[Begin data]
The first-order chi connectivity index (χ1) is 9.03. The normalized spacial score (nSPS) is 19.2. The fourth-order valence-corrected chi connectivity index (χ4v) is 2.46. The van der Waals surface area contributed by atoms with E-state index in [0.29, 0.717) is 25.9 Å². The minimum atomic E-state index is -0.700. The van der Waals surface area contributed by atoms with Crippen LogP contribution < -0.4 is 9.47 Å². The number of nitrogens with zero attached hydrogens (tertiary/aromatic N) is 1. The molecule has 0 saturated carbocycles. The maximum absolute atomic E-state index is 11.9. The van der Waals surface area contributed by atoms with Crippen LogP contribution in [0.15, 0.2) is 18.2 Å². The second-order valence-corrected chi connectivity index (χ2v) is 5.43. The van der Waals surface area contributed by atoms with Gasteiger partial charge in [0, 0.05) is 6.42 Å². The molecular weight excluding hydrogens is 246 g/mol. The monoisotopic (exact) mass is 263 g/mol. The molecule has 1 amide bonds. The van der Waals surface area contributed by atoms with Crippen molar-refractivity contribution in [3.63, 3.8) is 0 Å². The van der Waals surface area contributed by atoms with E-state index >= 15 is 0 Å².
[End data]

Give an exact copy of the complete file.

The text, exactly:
The first-order chi connectivity index (χ1) is 9.03. The normalized spacial score (nSPS) is 19.2. The fourth-order valence-corrected chi connectivity index (χ4v) is 2.46. The van der Waals surface area contributed by atoms with E-state index in [0.29, 0.717) is 25.9 Å². The minimum atomic E-state index is -0.700. The van der Waals surface area contributed by atoms with Crippen LogP contribution < -0.4 is 9.47 Å². The number of nitrogens with zero attached hydrogens (tertiary/aromatic N) is 1. The molecule has 0 saturated carbocycles. The maximum absolute atomic E-state index is 11.9. The van der Waals surface area contributed by atoms with Crippen LogP contribution in [0.15, 0.2) is 18.2 Å². The second-order valence-corrected chi connectivity index (χ2v) is 5.43. The van der Waals surface area contributed by atoms with Gasteiger partial charge in [0, 0.05) is 6.42 Å². The molecular weight excluding hydrogens is 246 g/mol. The monoisotopic (exact) mass is 263 g/mol. The molecule has 1 amide bonds. The van der Waals surface area contributed by atoms with Crippen molar-refractivity contribution in [3.63, 3.8) is 0 Å². The van der Waals surface area contributed by atoms with E-state index >= 15 is 0 Å².